Yarn therapy

Way back in 2008, my former work spouse Judy told me that I was too fidgety and that I needed to either start smoking or take up knitting. She was a knitter, and knew that having something constructive to do with your hands could help center and calm you. Or, it could make you murder people with sticks out of sheer frustration. 50/50 chance.

I decided to take her up on it. I had spent so much time staring at her needles while she was creating something and it just didn’t make SENSE. I kept trying to logically understand how the moves she was making could possibly result in different textures in the yarn. She kept telling me “stop trying to figure it out, just accept that it works.” Once she showed me how to knit and purl, I made one practice square and then I went kind of insane. Something about it automagically clicked with me and I started making hats. A lot of hats. Then scarves and gloves and bears and dragons, etc.

However,I never really learned how to read patterns, and every time I tell myself “ok let’s do this, let’s use a pattern,” I spend approximately 3 seconds looking at something someone painstakingly figured out and made explicit instructions for and I have no frickin clue what they’re talking about. It’s just letters and numbers and k2tog m1 ssk blah blah blah. So instead I just say “ok it needs to generally look like that? Then I’ll just screw around until I figure it out my damn self.” This means that I have never properly learned how to do lace work or change colors or do anything particularly useful. If you are looking for instruction, I’ll happily help, but don’t expect for it to be the “right way” to do anything. I feel like an idiot going to yarn stores, because they ask what style of knitter I am, and “did you see our new malabrigo? Oh you must!” I had no idea there were styles of knitting and couldn’t care less what malabrigo is. I know that people who sneer at acrylic yarn love it, though. Look, I only spend more than 5 bucks on a skein if there is a REALLY GOOD reason for me to. Piss off, cashmere. We don’t want your kind here. What’s that, Caron Simply Soft for 3.99? I’ll take 6!

But really, what I want to talk about is what knitting does for me. When I said it can center you, that’s 100% accurate. If I am having a terrible morning (such as this morning) and everywhere I turn things irritate me (ugh Sun you are warm and delightful and PISSING ME OFF), I turn on my mellow playlist and start yarning. I sit there and the rest of the world fades away. All my troubles, all my worries get set aside. Sure, the problems are still there when I’m done, but they’re muted, because I’m not ramping myself up about things that I can’t do anything about at that exact moment. You know that saying that goes “I knit so I don’t kill people”? It’s true.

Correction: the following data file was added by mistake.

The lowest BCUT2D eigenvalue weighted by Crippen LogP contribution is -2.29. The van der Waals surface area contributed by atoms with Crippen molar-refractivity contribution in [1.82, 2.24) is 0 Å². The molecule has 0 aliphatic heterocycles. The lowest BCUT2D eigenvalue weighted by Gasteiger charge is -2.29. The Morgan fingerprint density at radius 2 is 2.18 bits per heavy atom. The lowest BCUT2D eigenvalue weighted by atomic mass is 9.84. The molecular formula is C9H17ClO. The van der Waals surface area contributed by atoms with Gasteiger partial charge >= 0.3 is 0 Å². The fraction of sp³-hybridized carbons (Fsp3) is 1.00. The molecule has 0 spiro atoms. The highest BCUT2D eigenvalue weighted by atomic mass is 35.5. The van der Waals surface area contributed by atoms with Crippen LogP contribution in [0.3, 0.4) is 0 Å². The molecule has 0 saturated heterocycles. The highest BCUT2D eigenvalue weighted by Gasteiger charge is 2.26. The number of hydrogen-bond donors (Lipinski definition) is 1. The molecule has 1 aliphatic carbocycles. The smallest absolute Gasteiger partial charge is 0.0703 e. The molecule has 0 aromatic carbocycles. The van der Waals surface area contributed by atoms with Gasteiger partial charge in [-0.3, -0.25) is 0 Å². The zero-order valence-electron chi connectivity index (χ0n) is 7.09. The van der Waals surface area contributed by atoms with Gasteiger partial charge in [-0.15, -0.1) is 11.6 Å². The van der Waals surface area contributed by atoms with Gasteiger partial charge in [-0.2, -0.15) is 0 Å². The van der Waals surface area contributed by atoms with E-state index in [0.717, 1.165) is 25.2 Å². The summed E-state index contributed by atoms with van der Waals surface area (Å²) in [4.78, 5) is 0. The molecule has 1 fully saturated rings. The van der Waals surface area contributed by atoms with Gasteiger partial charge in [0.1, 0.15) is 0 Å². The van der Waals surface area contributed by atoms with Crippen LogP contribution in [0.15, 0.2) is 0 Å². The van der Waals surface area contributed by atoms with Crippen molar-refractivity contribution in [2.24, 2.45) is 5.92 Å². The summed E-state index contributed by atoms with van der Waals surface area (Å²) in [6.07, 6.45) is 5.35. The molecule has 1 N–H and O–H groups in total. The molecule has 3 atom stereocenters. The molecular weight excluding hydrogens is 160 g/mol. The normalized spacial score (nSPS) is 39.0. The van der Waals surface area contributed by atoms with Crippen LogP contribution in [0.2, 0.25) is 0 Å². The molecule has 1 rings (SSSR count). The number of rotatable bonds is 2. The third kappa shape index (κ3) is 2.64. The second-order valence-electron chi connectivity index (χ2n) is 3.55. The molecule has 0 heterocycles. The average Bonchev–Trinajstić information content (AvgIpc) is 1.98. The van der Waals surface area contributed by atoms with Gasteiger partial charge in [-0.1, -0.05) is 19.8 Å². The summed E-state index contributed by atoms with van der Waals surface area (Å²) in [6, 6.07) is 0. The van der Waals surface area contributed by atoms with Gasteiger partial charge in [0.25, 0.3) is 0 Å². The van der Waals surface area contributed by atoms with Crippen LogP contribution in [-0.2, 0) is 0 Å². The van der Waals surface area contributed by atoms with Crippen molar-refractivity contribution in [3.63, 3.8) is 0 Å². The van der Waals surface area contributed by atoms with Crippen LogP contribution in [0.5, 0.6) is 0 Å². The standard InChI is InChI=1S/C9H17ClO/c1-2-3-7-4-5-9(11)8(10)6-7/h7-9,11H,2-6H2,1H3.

I also believe it makes me a more generous person. I went to the Maryland Sheep and Wool Festival last month and someone asked if they could sit by me and my wife to eat lunch and she said “why am I even asking, look where I am, of course you guys are nice!” And it’s true! Every single person there was kind, generous and welcoming. Even the most selfish knitter I know (self-proclaimed) still spends hours on presents for newborn relatives and friends occasionally. It is an extremely generous art form at it’s core. There are groups all over the internet of yarn crafters making hats for homeless people, veterans, battered women, cuddle monsters for children exposed to domestic violence, the list goes on and on. And there are yarn bombers that spread colorful joy in the simple act of making a hat for a statue, or a cozy for a tree. Just a little bit of art but it never fails to brighten someone’s day when they see it.

Honestly, I believe even the most generous yarn gift is also kind of selfish. It genuinely gives me endless pleasure to give someone something I made. There’s gratitude and surprise in their eyes that you get to witness because they appreciate it, knowing you spent a lot of energy making something specifically for them. It’s like a physical embodiment of telling someone “I spent 20 hours (or more) on this for you because you deserve it. You are worth the effort to me.” But it’s also selfish, because the act of passing on these items is good for our own souls. It makes me a better human, and I firmly believe I would be an angrier person if I stopped.

Which is also why I really don’t sell things I make anymore. It made it feel like a job, and there is just no way to knit fast enough to make it worthwhile without charging a fortune. I have a very small circle of friends (and family) that I will make anything for (within reason). You all know who you are. There are others, of course, that I like to make things for simply because I know they would never ever expect to get something. Those are my favorites. Then it’s like a little love bomb.

I am so glad I found you, yarn. I will love you forever.

Yarn therapy

6 thoughts on “Yarn therapy

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